Clarifications on Larkin Hydraulics Problem
Making Sense of the Carry Forward Calculations
- When the August A/R is received, the Forward contract in settled immediately. Thus, we have cash in hand in August. We want to know what the value of this (2,000,000 * 1.1060) cash amount will be when November A/R is received. Remember, the ultimate goal is to compute the total value of both A/Rs TOGETHER (in November). So, the company will invest the (2,000,000 * 1.1060) amount @ 12% for 3 months (Aug→Nov). Hence (2,000,000 * 1.1060) * (1 + 0.12/4) = 2,278,360.
- Unlike the forward market, now we are BORROWING from the Frankfurt branch of our bank. That means, NOW (in May) we have the $$$ ready that we borrowed against our A/Rs. We will now invest these borrowed funds. But invest at what rate? Of course, at our hurdle rate (or above). May→Nov = 6 months. That’s why it’s multiplied by (1+0.12/2).
- The same principle as choice (a) applies. In May (NOW), we have committed to buy the option at a premium. That means a cash outflow. If we did not buy this option, we would have retained the cash. Right? That means our purchase of the options creates an opportunity cost. That opportunity cost is computed again @12% for 6 months (May→Nov).
- Again, for the August A/R, if the option is exercised, when will it be exercised? In August. We still have 3 more months to go. That’s why the value of the exercised option (at the strike price of 1.100) will be compounded again @12% for 3 months.
- We do not need to repeat the above process for the November A/R because if the option is exercised, it is already November. Hence, no compounding.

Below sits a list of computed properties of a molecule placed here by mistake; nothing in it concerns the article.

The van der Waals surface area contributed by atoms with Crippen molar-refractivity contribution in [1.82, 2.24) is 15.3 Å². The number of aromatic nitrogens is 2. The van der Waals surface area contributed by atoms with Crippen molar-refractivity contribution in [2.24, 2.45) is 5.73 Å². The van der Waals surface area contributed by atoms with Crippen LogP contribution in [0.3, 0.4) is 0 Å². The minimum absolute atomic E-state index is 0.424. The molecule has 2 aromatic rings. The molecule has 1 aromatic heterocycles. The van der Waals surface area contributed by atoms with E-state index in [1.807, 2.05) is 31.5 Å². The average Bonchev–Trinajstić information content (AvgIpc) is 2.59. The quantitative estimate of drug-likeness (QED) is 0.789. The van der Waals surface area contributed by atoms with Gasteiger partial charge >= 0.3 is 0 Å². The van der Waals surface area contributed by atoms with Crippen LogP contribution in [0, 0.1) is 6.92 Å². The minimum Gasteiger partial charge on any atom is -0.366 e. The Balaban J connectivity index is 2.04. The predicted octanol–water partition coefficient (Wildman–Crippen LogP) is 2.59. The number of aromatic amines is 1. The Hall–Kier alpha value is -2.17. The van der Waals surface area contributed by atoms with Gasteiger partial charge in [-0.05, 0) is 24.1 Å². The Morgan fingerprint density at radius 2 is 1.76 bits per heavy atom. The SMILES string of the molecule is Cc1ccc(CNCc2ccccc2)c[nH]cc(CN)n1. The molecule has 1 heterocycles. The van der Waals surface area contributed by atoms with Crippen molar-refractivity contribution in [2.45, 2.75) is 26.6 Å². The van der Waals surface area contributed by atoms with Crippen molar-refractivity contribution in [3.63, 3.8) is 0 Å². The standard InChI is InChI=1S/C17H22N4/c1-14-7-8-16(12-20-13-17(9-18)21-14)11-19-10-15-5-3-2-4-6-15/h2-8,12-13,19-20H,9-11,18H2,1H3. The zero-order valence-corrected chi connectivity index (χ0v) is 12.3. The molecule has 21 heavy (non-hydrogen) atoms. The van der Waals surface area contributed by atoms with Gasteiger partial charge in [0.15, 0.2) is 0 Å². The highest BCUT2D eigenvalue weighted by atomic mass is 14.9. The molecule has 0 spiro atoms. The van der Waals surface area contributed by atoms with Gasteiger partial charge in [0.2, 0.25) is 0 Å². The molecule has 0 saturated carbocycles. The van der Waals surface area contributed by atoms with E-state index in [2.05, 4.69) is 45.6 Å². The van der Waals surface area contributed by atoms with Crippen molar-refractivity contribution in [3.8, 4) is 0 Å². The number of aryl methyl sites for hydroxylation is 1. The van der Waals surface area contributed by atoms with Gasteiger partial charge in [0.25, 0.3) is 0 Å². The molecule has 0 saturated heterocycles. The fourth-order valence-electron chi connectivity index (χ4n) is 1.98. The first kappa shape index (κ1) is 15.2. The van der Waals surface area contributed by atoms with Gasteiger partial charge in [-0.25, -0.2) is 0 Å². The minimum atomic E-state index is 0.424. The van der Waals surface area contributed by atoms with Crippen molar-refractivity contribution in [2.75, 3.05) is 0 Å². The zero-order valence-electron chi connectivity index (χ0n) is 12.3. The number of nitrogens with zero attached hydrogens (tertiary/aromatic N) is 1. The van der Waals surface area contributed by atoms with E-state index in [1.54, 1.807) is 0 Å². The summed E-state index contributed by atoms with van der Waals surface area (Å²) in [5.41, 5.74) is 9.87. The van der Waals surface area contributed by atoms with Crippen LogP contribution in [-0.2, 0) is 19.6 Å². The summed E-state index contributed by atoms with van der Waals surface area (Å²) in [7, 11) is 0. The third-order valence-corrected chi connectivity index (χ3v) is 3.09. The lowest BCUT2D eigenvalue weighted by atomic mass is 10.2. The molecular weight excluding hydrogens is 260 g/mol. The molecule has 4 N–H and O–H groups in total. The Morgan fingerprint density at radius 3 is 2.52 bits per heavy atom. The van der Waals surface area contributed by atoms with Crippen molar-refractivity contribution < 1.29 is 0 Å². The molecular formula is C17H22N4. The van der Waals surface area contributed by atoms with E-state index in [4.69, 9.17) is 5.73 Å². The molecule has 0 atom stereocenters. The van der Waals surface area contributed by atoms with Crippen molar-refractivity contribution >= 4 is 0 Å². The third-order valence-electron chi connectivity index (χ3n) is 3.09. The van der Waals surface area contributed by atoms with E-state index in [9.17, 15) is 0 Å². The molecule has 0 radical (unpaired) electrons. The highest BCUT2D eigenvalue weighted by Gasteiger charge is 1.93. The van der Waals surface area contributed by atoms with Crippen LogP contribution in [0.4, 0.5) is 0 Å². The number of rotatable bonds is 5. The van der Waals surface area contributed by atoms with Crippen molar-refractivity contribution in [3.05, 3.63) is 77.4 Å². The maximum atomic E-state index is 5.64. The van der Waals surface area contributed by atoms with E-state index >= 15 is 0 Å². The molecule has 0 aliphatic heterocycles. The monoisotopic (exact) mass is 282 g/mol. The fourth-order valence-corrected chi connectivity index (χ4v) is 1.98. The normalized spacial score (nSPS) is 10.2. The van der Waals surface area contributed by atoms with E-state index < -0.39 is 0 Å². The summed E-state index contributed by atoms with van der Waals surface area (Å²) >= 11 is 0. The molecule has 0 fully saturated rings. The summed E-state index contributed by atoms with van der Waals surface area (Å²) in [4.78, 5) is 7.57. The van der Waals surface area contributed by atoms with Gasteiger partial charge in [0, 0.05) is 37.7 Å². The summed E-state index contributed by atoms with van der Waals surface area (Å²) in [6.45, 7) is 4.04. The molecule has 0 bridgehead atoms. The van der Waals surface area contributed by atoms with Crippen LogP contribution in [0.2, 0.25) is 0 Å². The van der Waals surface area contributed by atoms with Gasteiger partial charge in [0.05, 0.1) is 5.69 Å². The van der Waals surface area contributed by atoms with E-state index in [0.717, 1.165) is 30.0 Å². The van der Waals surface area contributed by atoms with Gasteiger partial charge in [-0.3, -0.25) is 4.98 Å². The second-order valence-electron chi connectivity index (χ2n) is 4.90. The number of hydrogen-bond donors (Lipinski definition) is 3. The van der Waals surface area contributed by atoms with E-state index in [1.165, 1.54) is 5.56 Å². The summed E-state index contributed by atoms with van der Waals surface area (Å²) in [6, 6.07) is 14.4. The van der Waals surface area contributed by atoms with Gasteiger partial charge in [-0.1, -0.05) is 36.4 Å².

Replacement Announcement for Groups 10 and 11
Please be informed that November 7’s Tutorial Sessions for Groups 10 and 11 will not take place.
Replacement will be conducted on October 31 during your regular workshop hours at the workshop venue.
Slides for Week 13 (Chapter 12)
Week 12 Material
Please download the MS Excel worksheet provided below to follow along the in-class demonstration of quantifying operating exposure.
- Transaction Exposure
- Occurs due to changes in cash flows as a result of existing contractual obligations.
- Translation Exposure
- Change in owner’s equity because of translating foreign currency financial statements.
- Operating Exposure
- Economic Exposure / Competitive Exposure
- Changes in the present value of the firm because of change in future cash flows (due to unexpected FX volatility)
Pros of Currency Hedging
- Reducing unpredictability of future cash flows.
- Helps with long-term planning.
- Ensures firm’s cash flows remain above financial distress level.
- Management has better knowledge of the real currency exposure of the firm compared to shareholder.
- The opportunity to engage in selective hedging to increase firm’s value.
Cons of Currency Hedging
- Shareholders can diversify away currency risk without help from management.
- Does not increase the expected cash flow of the firm. Instead, risk management this way can cause cash outflow.
- Benefits management instead of shareholders (agency problem)
- Impossible to out-guess or out-predict the market.
- Often motivated by accounting reasons rather than profitability.
- Supporters of EMH argue that investors already factored in currency risks of a firm and thus extra hedging activities only add costs.
Problem 10.10 (Mattel Toy)
Option A: Do Nothing
Option B: Sell Euros
Option C: Money Market Hedge
Let us evaluate what happens in each scenario.
- Spot doesn’t change → 30,000,000 * 1.4158 = $42,474,000
- Spot = Credit Suisse → 30,000,000 * 1.4172 = $42, 516,000
- Spot = Barclays → 30,000,000 * 1.4195 = 42,585,000
- Spot = Expected Rate → 30,000,000 * 1.42 = $42,600,000
All of the above are risky because we are exposed to market fluctuations. We have not used any derivatives to lock in our positions. Therefore, remaining uncovered means none of A1-A4 are guaranteed.
Thus, as an analyst, you will consider option A as RISKY because the outcomes are uncertain.